When critics of ”Episode II — Attack of the Clones” say it lacks characters worth caring about, they’re forgetting about the most beloved ”Star Wars” hero of all. Here’s a hint: He’s small, he’s green, and like this he talks. The moment at the end of ”Clones” when Yoda ignites his lightsaber and begins kung-fu fighting like a Jedi Miss Piggy gets the loudest applause of anything in the movie.
In ”Clones,” Yoda was a CG creation instead of a puppet for the first time. But his heart and soul remain with Frank Oz, the Muppeteer-turned-director (”Bowfinger,” ”Dirty Rotten Scoundrels”) who’s brought Yoda to life since 1980’s ”The Empire Strikes Back.” Oz (who’s also the voice of Miss Piggy) had endless Yoda-related wisdom to share with EW.com.
How involved were you in bringing the digital version of Yoda to life?
I had a meeting with [special effects supervisor Rob Coleman] and George and a couple other guys a year or so ago. I gave them some thoughts about Yoda’s character: the physicality of him, his walk, his age, how he struggles because of his joints, and how his robe falls on him.
And what was most important to maintain the essence of what you did?
I think age — it’s still a struggle for Yoda. When he died, he was 900 years old, and he could barely walk. And now he’s 800-something and he’s not close to death yet, but he still struggles. The important thing with Yoda is the struggle of walking and the struggle of thinking hard and using the Force. As an older Jedi, it doesn’t come as easy as when he was a younger Jedi — even though he’s more powerful now.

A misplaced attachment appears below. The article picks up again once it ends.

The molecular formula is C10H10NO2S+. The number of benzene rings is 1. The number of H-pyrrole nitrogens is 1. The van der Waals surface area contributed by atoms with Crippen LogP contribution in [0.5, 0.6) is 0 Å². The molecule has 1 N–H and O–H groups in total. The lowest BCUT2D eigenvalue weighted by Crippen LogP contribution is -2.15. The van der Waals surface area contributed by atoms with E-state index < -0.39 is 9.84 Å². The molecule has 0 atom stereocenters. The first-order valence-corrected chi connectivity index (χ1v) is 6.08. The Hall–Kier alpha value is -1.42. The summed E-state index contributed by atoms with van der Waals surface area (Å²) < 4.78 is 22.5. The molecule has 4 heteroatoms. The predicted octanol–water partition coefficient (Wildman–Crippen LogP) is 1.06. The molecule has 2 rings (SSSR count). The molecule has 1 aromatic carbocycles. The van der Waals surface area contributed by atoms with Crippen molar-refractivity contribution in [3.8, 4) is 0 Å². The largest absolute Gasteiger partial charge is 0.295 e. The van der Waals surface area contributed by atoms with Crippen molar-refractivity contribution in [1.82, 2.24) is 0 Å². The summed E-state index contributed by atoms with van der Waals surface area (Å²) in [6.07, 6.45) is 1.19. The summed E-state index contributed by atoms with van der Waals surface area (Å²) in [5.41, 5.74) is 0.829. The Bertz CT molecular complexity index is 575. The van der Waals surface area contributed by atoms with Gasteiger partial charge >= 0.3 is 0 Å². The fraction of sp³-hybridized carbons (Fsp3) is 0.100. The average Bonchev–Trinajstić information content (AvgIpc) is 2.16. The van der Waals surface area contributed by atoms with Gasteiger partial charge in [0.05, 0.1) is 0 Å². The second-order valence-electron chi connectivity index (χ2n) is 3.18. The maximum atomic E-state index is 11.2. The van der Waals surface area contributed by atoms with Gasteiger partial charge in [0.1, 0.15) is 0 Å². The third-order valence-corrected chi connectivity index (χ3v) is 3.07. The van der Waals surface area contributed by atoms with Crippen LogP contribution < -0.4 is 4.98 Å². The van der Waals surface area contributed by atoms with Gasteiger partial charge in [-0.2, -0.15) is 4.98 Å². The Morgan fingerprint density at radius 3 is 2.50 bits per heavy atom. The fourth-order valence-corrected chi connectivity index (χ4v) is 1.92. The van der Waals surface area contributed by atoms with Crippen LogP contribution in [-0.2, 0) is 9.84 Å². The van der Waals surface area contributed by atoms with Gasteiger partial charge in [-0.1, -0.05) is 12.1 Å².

Given that, what did you make of the insane burst of action Yoda leaps into at the end?
I loved it. [His action] is like a mother who sees her child trapped underneath a car and will goddamn lift that car — something she could never normally do. Adrenaline does that to human beings, and I think that’s what happened to Yoda. He did what he had to do, and then he was exhausted and went back to himself.
What made the digital Yoda work for you?
They did a fantastic job because they could have really gone overboard, and they didn’t. What they did is very clever. In the beginning of the movie, Yoda was very much the Yoda I performed, as far as movements and mannerisms, because they had to mimic that. But as time went on, especially at the point he was fighting Count Dooku, then he turned into a Yoda that had much more potential than I could ever do. The first scenes of Yoda just being Yoda were very helpful for the audience accepting what came later on.